While I knew, as soon as I began listening, that the 610LP was doing some really neat stuff, it wasn’t until I listened to recordings of solo acoustic piano that I figured out what it was. I recently began digging through the four linear feet of classical LPs I’ve accumulated over two decades’ worth of garage sales. Just today I slapped on the ’table Vladimir Ashkenazy playing Shubert’s Sonata in G, D.894 (LP, London CS 6820). It took two aggressive sessions in my Spin Clean record cleaner to get it to play well, but as I listened to this totally unfamiliar piece, I found I wasn’t exactly enthused. It seemed rather tinkly-tink, and was kind of short. When I got up to play another album, I noticed that I’d played the Schubert at 45rpm. Feeling somewhat sheepish, I gave side 2 a spin, but at 33.3rpm. From the first note, I realized I’d broken the back of this review.
Played at the correct speed, this is a wonderful album. In the Fantasie, at the beginning of side 1, Ashkenazy’s playing is tentative and sparse, as if each subsequent bar might not actually happen. But the music continues, always retaining its shy, almost sad nature. The 610LP dragged so much space and dynamics out of this recording that, after playing it, I hooked back up my Aqvox phono stage to see if this was some sort of magic recording, or if the 610LP was the culprit.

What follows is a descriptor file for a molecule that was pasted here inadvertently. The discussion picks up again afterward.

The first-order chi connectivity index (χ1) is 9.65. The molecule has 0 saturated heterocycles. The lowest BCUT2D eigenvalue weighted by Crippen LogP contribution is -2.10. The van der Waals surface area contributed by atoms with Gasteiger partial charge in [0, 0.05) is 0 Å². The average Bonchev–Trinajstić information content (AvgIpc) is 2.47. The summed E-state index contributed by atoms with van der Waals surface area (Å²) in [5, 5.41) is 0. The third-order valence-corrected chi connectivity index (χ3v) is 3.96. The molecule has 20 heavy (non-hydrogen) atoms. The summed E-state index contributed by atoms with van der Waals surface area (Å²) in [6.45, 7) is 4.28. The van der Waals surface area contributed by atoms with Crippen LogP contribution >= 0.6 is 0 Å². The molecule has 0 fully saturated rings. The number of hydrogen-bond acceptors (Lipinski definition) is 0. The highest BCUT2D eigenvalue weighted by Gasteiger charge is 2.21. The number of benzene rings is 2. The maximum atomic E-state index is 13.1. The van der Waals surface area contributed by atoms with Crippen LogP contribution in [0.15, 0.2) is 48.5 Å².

It turned out to be a bit of both. Really good hi-fi components -- the statement-level stuff, in which class I place the 610LP -- can seem to slow the music down. It’s almost as if the music is playing at a slower speed. I think this characteristic is a result of a counterintuitive accentuation of the leading edges of transients, which serves to almost syncopate the back beat. Eleni Mandell’s Country for True Lovers (LP, Heart of a Champion HoC-011) is a longtime favorite of mine, and the first track, “Another Lonely Heart,” was affected by the 610LP’s temporal hijinks. As I listened to Mandell’s rich, evocative voice, I was acutely aware of the waltz-like timing -- much more so than via my Aqvox. Perhaps it’s a power-supply thing, the 610LP’s focus on unrestrained juice allowing it to convey the transient attacks in a more dynamic manner. That’s just me speculating, but whatever the reason, the 610LP was a master of rhythm -- it relayed to me the guts, the juice, the meat of the music in a way that few components can.